Copa América Femenina

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CONMEBOL Copa América Femenina
Copa-America-Femenina-Logo.png
Organising bodyCONMEBOL
Founded1991; 31 years ago (1991)
RegionSouth America
Number of teams10 (finals)
Qualifier forFIFA Women's World Cup
Related competitionsCopa América
Current champions Brazil (8th title)
Most successful team(s) Brazil (8 titles)
Websiteconmebol.com/cafemenina
2022 Copa América Femenina

The Copa América Femenina (previously the Campeonato Sudamericano de Fútbol Femenino, shortened Sudamericano Femenino) is the main competition in women's association football between national teams of the CONMEBOL.[1]

It was first held in 1991. In the first two editions of the tournament only one team (the champion) qualified for the FIFA Women's World Cup. In the third edition the champions qualified automatically, while the runner-up of the tournament faced a team from the CONCACAF in a play-off match to reach the World Cup. In the fourth edition two automatic spots were given for the 2003 World Cup: to the champions and the second placed team respectively, a situation remaining for the 2007 and 2011 edition.

In December 2020, CONMEBOL announced the tournament would be held every two years instead of every four years, starting in 2022.[2]

There are also Under-20 and Under-17 versions.

Results[edit]

Ed. Year Host First place game Third place game Num.
teams
1st place, gold medalist(s) Champion Score / Venue 2nd place, silver medalist(s) Runner-up 3rd place, bronze medalist(s) Third Score / Venue Fourth
1 1991  Brazil
Brazil
[n1 1]
Chile

Venezuela
[n1 2] 3
2 1995  Brazil
Brazil
2–0
Argentina

Chile
[n1 1]
Ecuador
5
3 1998  Argentina
Brazil
7–1
Argentina

Peru
3–3 (a.e.t.)
(5–4 (p))

Ecuador
10
4 2003  Peru
 Argentina
 Ecuador

Brazil
[n1 1]
Argentina

Colombia
[n1 1]
Peru
10
5 2006  Argentina
Argentina
[n1 1]
Brazil

Uruguay
[n1 1]
Paraguay
10
6 2010  Ecuador
Brazil
[n1 1]
Colombia

Chile
[n1 1]
Argentina
10
7 2014  Ecuador
Brazil
[n1 1]
Colombia

Ecuador
[n1 1]
Argentina
10
8 2018  Chile
Brazil
[n1 1]
Chile

Argentina
[n1 1]
Colombia
10
9 2022  Colombia
Brazil
1–0
Colombia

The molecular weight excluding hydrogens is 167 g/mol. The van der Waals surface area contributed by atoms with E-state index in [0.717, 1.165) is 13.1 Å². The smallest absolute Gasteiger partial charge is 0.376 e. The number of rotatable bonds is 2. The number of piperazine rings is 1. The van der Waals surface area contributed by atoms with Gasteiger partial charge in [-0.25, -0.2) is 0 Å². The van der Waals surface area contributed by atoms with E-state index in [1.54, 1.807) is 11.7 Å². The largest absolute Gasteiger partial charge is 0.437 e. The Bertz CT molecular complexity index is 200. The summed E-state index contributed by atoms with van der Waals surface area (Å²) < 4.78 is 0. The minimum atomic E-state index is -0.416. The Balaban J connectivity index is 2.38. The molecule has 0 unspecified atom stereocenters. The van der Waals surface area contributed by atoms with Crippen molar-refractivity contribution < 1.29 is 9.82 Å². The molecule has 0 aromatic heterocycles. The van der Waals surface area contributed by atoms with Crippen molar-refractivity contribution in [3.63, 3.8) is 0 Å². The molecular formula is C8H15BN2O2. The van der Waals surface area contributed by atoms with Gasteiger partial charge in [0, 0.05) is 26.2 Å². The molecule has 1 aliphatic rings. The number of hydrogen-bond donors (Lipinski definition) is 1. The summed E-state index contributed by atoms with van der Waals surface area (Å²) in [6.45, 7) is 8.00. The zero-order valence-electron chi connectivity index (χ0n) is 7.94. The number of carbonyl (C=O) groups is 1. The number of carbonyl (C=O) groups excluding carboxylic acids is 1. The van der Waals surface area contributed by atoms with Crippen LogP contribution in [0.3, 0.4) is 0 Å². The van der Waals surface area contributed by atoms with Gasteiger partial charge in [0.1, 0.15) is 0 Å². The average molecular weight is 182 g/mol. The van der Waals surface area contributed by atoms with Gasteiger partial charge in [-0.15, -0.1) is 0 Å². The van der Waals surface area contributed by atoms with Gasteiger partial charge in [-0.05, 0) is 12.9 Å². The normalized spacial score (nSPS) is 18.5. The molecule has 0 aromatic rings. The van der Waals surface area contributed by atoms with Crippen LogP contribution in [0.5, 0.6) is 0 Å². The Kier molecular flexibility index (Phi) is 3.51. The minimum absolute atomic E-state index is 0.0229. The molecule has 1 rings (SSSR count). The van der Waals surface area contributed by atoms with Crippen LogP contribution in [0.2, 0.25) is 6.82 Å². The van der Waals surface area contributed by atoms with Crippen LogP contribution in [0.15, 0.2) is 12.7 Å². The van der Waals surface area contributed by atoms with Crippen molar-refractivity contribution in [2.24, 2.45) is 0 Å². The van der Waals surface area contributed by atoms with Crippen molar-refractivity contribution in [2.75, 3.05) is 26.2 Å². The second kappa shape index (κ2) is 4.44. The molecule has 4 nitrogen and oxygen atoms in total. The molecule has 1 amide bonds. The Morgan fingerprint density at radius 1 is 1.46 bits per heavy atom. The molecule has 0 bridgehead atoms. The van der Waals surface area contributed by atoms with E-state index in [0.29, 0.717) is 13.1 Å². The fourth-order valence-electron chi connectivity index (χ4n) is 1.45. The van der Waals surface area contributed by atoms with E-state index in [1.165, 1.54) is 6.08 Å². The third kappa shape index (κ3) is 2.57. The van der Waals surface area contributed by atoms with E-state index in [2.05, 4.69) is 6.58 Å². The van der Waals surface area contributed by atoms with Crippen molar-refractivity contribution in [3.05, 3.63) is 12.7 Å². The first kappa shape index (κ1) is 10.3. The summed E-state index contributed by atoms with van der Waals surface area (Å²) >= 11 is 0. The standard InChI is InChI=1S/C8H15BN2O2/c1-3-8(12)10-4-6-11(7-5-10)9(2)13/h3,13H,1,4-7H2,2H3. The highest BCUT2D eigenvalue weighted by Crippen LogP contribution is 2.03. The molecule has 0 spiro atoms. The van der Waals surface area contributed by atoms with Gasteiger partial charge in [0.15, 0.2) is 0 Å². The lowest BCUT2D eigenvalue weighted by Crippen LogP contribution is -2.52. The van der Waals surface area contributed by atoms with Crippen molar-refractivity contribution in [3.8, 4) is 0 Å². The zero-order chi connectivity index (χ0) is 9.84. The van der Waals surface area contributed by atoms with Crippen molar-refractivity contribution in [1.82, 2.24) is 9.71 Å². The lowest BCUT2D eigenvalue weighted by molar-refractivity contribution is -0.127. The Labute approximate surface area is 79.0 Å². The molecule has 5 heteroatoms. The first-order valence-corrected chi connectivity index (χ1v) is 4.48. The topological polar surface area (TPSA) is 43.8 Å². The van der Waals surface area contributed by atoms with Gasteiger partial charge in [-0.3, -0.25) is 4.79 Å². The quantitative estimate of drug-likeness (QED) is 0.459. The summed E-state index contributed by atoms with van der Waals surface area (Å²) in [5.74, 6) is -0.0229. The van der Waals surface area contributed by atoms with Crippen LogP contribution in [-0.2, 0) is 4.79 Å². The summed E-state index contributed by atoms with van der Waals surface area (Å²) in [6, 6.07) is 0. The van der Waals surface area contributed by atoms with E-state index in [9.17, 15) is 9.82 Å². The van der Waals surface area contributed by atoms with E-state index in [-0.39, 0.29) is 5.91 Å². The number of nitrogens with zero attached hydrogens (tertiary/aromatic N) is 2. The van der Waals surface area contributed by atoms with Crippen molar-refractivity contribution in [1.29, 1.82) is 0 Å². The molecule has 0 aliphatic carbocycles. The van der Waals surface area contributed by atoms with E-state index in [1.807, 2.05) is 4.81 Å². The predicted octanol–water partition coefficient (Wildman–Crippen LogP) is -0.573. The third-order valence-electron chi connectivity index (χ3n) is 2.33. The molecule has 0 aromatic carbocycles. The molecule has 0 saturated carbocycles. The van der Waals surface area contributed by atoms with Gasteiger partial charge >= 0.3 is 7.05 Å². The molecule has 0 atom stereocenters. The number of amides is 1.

Argentina
3–1
Paraguay
10
Notes
  1. ^ a b c d e f g h i j k l Played in a Round-robin format.
  2. ^ Only three teams participated.

Top Four classifications[edit]

So far only Bolivia has not yet reached a top four position in a tournament.

Team Titles Runners-up Third-place Fourth Place Total top four
 Brazil 8 (1991, 1995, 1998, 2003, 2010, 2014, 2018, 2022) 1 (2006) 9
 Argentina 1 (2006) 3 (1995, 1998, 2003) 2 (2018, 2022) 2 (2010, 2014) 8
 Colombia 3 (2010, 2014, 2022) 1 (2003) 1 (2018) 5
 Chile 2 (1991, 2018) 2 (1995, 2010) 4
 Ecuador 1 (2014) 2 (1995, 1998) 3
 Peru 1 (1998) 1 (2003) 2
 Uruguay 1 (2006) 1
 Venezuela 1 (1991) 1
 Paraguay 2 (2006, 2022) 2

General statistics[edit]

Pos Team Part Pld W D L GF GA Dif Pts
1  Brazil 9 50 47 1 2 268 18 +250 142
2  Argentina 8 50 30 5 15 120 64 +56 95
3  Colombia 7 40 22 7 11 89 65 +24 73
4  Chile 9 39 14 7 18 69 77 −8 49
5  Paraguay 7 31 15 2 14 61 64 −3 47
6  Ecuador 8 35 12 5 18 57 87 −30 41
7  Venezuela 8 29 7 3 19 28 85 −57 24
8  Peru 7 31 6 5 20 23 78 −55 23
9  Uruguay 7 29 6 3 20 29 83 −54 21
10  Bolivia 8 30 3 2 25 27 150 −123 11

Participating nations[edit]

Legend
  • 1st – Champions
  • 2nd – Runners-up
  • 3rd – Third place
  • 4th – Fourth place
  • 5th – Fifth place
  • 6th – Sixth place
  • GS – Group stage
  • Q – Qualified
  •     — Hosts
Team Brazil
1991
(3)
Brazil
1995
(5)
Argentina
1998
(10)
Peru
Argentina
Ecuador
2003
(10)
Argentina
2006
(10)
Ecuador
2010
(10)
Ecuador
2014
(10)
Chile
2018
(10)
Colombia
2022
(10)
Total
 Argentina 2nd 2nd 2nd 1st 4th 4th 3rd 3rd 8
 Bolivia 5th GS GS GS GS GS GS GS 8
 Brazil 1st 1st 1st 1st 2nd 1st 1st 1st 1st 9
 Chile 2nd 3rd GS GS GS 3rd GS 2nd 5th 9
 Colombia GS 3rd GS 2nd 2nd 4th 2nd 7
 Ecuador 4th 4th GS GS GS 3rd GS GS 8
 Paraguay GS GS 4th GS GS GS 4th 7
 Peru 3rd 4th GS GS GS GS GS 7
 Uruguay GS GS 3rd GS GS GS GS 7
 Venezuela 3rd GS GS GS GS GS GS 6th 8

Top scorers[edit]

Year Player Team Goals Matches
1991 Adriana  Brazil 4 2
1995 Sissi  Brazil 12 4
1998 Roseli  Brazil 16 6
2003 Marisol Medina  Argentina 7 5
2006 Cristiane  Brazil 12 7
2010 Marta  Brazil 9 7
2014 Cristiane  Brazil 6 7
2018 Catalina Usme  Colombia 9 7
2022 Yamila Rodríguez  Argentina 6 6

References[edit]

  1. ^ "From the ashes: South American women rise again for the Copa América Femenina". 26 March 2018.
  2. ^ "Alejandro Domínguez: "En CONMEBOL y en el mundo el futuro tiene que ser del fútbol femenino"" [Alejandro Domínguez: "In CONMEBOL and in the world the future has to be women's football"]. CONMEBOL (in Spanish). 17 December 2020. Retrieved 18 December 2020.

External links[edit]